Support: March 9, 2003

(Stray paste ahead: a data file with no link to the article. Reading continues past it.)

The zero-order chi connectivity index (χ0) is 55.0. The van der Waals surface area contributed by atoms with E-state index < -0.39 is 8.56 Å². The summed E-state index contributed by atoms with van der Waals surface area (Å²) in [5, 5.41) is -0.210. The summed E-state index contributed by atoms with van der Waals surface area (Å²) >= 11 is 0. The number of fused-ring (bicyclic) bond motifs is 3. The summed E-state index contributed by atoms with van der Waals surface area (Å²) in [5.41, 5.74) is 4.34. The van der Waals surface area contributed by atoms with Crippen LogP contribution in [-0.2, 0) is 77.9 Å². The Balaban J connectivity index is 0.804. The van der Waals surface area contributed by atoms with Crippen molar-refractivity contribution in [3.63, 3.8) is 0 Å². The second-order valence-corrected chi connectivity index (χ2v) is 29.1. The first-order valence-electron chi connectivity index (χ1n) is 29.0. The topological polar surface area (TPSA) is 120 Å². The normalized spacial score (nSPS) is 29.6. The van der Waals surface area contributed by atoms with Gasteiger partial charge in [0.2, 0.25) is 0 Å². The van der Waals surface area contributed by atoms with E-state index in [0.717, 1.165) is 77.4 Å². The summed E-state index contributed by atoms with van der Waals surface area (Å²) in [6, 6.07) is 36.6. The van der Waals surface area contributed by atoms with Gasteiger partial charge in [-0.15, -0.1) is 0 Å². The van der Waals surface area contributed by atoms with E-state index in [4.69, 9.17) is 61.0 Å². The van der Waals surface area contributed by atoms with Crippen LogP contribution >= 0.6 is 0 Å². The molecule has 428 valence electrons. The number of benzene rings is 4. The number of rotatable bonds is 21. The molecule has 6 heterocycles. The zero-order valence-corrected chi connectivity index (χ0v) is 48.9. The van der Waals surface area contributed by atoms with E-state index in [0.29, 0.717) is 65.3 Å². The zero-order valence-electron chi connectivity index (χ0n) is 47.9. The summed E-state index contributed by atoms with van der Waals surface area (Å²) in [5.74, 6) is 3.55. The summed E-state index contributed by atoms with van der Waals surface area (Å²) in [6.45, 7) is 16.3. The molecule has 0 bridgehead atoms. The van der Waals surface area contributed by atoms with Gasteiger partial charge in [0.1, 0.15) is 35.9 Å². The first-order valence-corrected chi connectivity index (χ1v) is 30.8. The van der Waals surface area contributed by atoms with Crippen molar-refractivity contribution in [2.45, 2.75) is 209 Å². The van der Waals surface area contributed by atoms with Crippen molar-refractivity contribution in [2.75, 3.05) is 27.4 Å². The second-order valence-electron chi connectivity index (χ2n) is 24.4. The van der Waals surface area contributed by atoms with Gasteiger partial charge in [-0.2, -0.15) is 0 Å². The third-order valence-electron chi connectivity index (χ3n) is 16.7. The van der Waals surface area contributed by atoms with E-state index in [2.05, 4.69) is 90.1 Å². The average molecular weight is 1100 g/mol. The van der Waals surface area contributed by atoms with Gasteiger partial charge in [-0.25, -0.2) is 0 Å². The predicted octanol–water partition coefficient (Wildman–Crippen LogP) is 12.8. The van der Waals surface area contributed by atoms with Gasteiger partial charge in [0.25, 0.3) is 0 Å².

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U.S. Army Engineers are using robots to perform one of the more dangerous jobs in Afghanistan, searching caves for booby traps. For centuries, Afghans have used the many caves in their mountains to hide food, weapons and other goods. The Russians brought with them a lot of simple technology for making booby traps and the Afghans quickly took to placing tripwires connected to grenades and other explosives to booby trap the caves containing their arms caches. Unless you knew exactly how the booby trap was set up, it would go off when you entered to search the cave. Several robots have been used to search these caves. The latest one is MATILDA (Mesa Associates' Tactical Integrated Light-Force Deployment Assembly). This robot has been used by police departments for several years. MATILDA has a claw with 35-pound lift, seven cameras (capable of panning, tilting, zooming and operating in low-light conditions), and a one-kilometer reel of cable (that can tow 475 pounds). The robot uses a fiber-optic control system. The combined track and wheeled machine can climb stairs and carry more than 100 pounds. 

 


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